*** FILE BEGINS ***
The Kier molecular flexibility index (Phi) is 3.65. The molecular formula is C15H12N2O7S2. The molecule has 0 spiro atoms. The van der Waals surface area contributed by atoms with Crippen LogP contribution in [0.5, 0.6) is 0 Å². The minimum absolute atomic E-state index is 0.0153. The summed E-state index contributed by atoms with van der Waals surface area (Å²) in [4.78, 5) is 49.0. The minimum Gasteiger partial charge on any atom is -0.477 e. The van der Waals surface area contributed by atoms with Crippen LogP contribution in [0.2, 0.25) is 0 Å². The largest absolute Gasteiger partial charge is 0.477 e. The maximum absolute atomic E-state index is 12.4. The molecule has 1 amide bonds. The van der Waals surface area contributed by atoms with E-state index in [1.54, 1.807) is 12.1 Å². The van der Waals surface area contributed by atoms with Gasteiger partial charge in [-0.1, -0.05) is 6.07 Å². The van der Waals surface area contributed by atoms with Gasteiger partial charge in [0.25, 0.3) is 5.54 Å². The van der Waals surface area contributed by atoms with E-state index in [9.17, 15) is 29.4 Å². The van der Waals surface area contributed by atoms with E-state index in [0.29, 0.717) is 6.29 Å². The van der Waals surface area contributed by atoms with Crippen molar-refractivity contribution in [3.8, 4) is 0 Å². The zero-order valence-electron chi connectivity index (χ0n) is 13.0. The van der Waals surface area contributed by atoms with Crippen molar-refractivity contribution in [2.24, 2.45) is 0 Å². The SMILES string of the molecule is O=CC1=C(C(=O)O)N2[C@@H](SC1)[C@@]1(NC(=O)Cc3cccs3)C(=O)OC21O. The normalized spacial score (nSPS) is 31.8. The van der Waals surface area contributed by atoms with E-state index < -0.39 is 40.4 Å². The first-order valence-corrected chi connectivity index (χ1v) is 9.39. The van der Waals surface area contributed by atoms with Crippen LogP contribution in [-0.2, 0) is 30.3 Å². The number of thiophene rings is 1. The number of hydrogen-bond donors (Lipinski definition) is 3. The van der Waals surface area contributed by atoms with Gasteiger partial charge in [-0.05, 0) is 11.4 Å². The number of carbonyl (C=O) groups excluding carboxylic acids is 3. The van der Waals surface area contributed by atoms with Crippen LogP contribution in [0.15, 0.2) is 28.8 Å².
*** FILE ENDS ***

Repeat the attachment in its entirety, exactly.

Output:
The Kier molecular flexibility index (Phi) is 3.65. The molecular formula is C15H12N2O7S2. The molecule has 0 spiro atoms. The van der Waals surface area contributed by atoms with Crippen LogP contribution in [0.5, 0.6) is 0 Å². The minimum absolute atomic E-state index is 0.0153. The summed E-state index contributed by atoms with van der Waals surface area (Å²) in [4.78, 5) is 49.0. The minimum Gasteiger partial charge on any atom is -0.477 e. The van der Waals surface area contributed by atoms with Crippen LogP contribution in [0.2, 0.25) is 0 Å². The largest absolute Gasteiger partial charge is 0.477 e. The maximum absolute atomic E-state index is 12.4. The molecule has 1 amide bonds. The van der Waals surface area contributed by atoms with E-state index in [1.54, 1.807) is 12.1 Å². The van der Waals surface area contributed by atoms with Gasteiger partial charge in [-0.1, -0.05) is 6.07 Å². The van der Waals surface area contributed by atoms with Gasteiger partial charge in [0.25, 0.3) is 5.54 Å². The van der Waals surface area contributed by atoms with E-state index in [9.17, 15) is 29.4 Å². The van der Waals surface area contributed by atoms with E-state index in [0.29, 0.717) is 6.29 Å². The van der Waals surface area contributed by atoms with Crippen molar-refractivity contribution in [3.8, 4) is 0 Å². The zero-order valence-electron chi connectivity index (χ0n) is 13.0. The van der Waals surface area contributed by atoms with Crippen molar-refractivity contribution in [2.24, 2.45) is 0 Å². The SMILES string of the molecule is O=CC1=C(C(=O)O)N2[C@@H](SC1)[C@@]1(NC(=O)Cc3cccs3)C(=O)OC21O. The normalized spacial score (nSPS) is 31.8. The van der Waals surface area contributed by atoms with E-state index < -0.39 is 40.4 Å². The first-order valence-corrected chi connectivity index (χ1v) is 9.39. The van der Waals surface area contributed by atoms with Crippen LogP contribution in [-0.2, 0) is 30.3 Å². The number of thiophene rings is 1. The number of hydrogen-bond donors (Lipinski definition) is 3. The van der Waals surface area contributed by atoms with Gasteiger partial charge in [-0.05, 0) is 11.4 Å². The number of carbonyl (C=O) groups excluding carboxylic acids is 3. The van der Waals surface area contributed by atoms with Crippen LogP contribution in [0.15, 0.2) is 28.8 Å².